Starbucks may still be testing their coffee stout concoction for all we know. There is no need to wait for them to enjoy the hearty flavors stouts can provide. And some of them even have healthy ingredients in them (sort of)! Despite the heaviness of these beers, many of them are not much more calorie dense than light beers. Guinness has only 15 more calories per 12 oz. serving than Bud Light, and for the same ABV. Enjoy a stout or two on National Stout Day. You can drink a Founder’s Breakfast Stout or Southern Tier Mokah instead of the Starbucks, right?
Ready for some Sunday night fun? Taggarts Pub, at the corner of Wilmington and Patterson, is hosting a celebration of the season ending of the post-apocalyptic horror drama television series Walking Dead starting at 7pm.
With a Zombie Walk down Patterson Boulevard, a Tap Takeover by Toxic Brew Company and prizes for the best Walking Dead costumes, and the final episode of season 4 starting up at 9pm, what more could you want?
Food, well ok, just to feed all the undead, Zombie Dogz will make a special appearance about 7:30pm. Featured dogs of the night will be:
The Juan of the Dead: BBQ pulled pork, Swiss cheese, pickles and mustard.
The Greek Freak: kalamata olives, feta cheese, tomato jam, tzatziki sauce, pickled red onions, and dill.
Grambee Zombee: Frankie’s freaky taco dip, shredded lettuce, cilantro sour cream and corn chips.
Debuting- The Evil Ash: roasted shiitake mushrooms, goat cheese, bacon crumbles, baby arugula tossed in a sherry vinaigrette.
There will also be truffle Mac n cheese sides available.
How are you enjoying Dayton Beer Week so far? The wide variety of beers, beer dinners, and other special events should be heaven for any beer lover in the area. Some people are not satisfied with just going out and enjoying. Some people need to create it on their own. For those people, there is BrewTensils. They have been open for just a few years, but have a much longer history than that. Darren Link, the manager at BrewTensils, took some valuable time out of his schedule to answer a few questions for us here at Dayton Most Metro. He spoke a little about the growing Dayton craft beer scene, how he started home brewing, and how you can join the ranks of home brewers in the area.
How did you get into home brewing? How long have you been doing it?
I got into it the same way almost everybody else does, a friend said “Let’s make some beer.” And I had the typical reaction “You can do that?” We made a few awful batches, I ‘borrowed’ some of his equipment to do my own beers. I got the bug and have been doing it for 4 years now.
What is your favorite style of beer to brew?
I kind of jump around with the styles I brew, so I don’t think I have a favorite style to brew. I enjoy brewing IPA’s; you will never have a fresher IPA than one you brew yourself. I also enjoy brewing English styles, Belgian Sours, and recently finished my second lager a Munich Dunkel.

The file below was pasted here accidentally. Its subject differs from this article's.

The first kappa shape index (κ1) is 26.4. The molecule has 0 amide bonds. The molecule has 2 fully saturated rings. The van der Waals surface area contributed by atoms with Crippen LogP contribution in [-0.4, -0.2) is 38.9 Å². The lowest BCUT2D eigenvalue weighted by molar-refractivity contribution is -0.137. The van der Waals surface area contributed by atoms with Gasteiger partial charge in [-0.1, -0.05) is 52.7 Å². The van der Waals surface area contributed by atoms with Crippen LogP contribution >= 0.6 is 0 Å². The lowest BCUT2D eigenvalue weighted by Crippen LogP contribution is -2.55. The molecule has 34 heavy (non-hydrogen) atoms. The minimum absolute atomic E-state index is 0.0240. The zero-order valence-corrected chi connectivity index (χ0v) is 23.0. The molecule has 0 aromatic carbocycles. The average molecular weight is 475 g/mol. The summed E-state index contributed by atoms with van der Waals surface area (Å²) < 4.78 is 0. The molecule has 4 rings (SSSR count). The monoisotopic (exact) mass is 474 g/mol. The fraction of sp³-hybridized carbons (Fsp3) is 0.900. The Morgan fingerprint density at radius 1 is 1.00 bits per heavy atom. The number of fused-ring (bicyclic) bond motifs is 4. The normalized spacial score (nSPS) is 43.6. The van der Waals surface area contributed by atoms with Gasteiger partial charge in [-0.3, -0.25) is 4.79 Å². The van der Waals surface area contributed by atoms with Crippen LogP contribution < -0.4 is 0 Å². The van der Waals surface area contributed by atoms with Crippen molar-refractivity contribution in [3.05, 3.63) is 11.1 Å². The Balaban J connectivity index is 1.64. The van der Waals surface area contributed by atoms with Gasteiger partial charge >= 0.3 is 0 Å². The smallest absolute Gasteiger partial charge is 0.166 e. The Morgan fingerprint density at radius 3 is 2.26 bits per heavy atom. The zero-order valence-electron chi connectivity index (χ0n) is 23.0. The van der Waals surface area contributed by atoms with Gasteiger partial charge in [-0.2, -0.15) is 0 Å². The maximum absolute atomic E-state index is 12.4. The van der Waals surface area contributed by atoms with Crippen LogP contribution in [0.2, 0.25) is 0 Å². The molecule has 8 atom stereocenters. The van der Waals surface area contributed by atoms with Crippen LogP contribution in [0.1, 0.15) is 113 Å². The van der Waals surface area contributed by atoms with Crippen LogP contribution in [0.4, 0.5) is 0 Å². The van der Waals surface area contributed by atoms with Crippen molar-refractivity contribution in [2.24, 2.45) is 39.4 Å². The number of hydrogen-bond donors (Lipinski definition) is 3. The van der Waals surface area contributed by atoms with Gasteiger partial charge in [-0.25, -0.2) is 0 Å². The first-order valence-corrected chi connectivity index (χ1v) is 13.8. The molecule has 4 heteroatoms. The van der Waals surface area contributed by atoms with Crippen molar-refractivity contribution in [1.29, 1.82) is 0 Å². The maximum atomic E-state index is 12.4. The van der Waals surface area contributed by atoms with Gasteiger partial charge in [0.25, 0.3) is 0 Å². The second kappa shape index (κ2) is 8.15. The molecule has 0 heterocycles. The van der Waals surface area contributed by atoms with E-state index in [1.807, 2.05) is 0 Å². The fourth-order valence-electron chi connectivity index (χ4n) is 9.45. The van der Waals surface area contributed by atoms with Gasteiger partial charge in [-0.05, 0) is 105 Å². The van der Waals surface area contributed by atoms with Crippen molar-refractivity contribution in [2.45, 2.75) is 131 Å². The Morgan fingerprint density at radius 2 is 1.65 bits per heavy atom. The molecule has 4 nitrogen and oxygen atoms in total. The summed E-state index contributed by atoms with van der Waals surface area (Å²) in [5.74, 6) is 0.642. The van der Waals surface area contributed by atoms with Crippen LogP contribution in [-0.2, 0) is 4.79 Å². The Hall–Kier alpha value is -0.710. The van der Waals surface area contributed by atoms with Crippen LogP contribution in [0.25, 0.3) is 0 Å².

What made it a good time in Dayton to open a home brewing store?
We have sold homebrewing supplies for the past 25+ years. The supplies used to be in the back of the beer store next door, Belmont Party Supply. A small shelf and items were constantly out of stock. Both BrewTensils & Belmont Party Supply are owned by Mike Schwartz. He noticed the demand increasing in the area and after the dry cleaner went out of business that used to occupy this space, established the current BrewTensils roughly 3 years ago. We’ve been consistently growing ever since.
How have you seen tastes in beers change?
There’s almost an evolution in craft beer drinkers tastes. They have one craft beer or a couple beers that change their prospective. They get curious about what else is out there; they typically get into IPA’s and the hoppier styles. Then higher gravity (higher alcohol) and finally start appreciating the styles that are difficult to brew. As far a craft in general, it’s up 14% this year when beer sales in general have declined.
Do you see home brewers influencing national trends, or vice versa?
I think it’s a two way street. Brewers like to see how close they can get to brewing their favorite commercial beers. There are literally millions of clone recipes on the internet; New Belgium Fat Tire, Bell’s Two Hearted, and Great Lakes Edmund Fitzgerald being very popular ones. On the other side of it, homebrewers have helped to save some less popular beer styles. I feel that traditional Belgian Lambics have been an example. Almost going extinct in Belgium in the 60’s & 70’s, the popularity amongst homebrewers, professional brewers & beer connoisseurs have helped to keep them alive.
IPAs look like they are all the rage right now. What do you think the next beer trend is going to be?
I think IPA’s will always be the rage. I think session beers are increasing in popularity. A session beer being defined as a beer you can drink large quantities of without getting sloshed and typically has an alcohol percentage between 4 & 5.6 or lower. People want to try several different beers in one sitting, maybe even venturing outside of their comfort zone. On the other side of that there’s ‘extreme’ beers which can clock in at 10, 12 even 18 or 20 percent, which you can have one of and be rocked.
When does your next round of classes start? What do you like most about teaching them?
I don’t have dates set for those yet but I’m looking at having a round of classes before the holidays, so October/ November time frame. Our largest attended class is right after the holidays in January. The past 2 years we’ve had 70 people attend Brewing 101.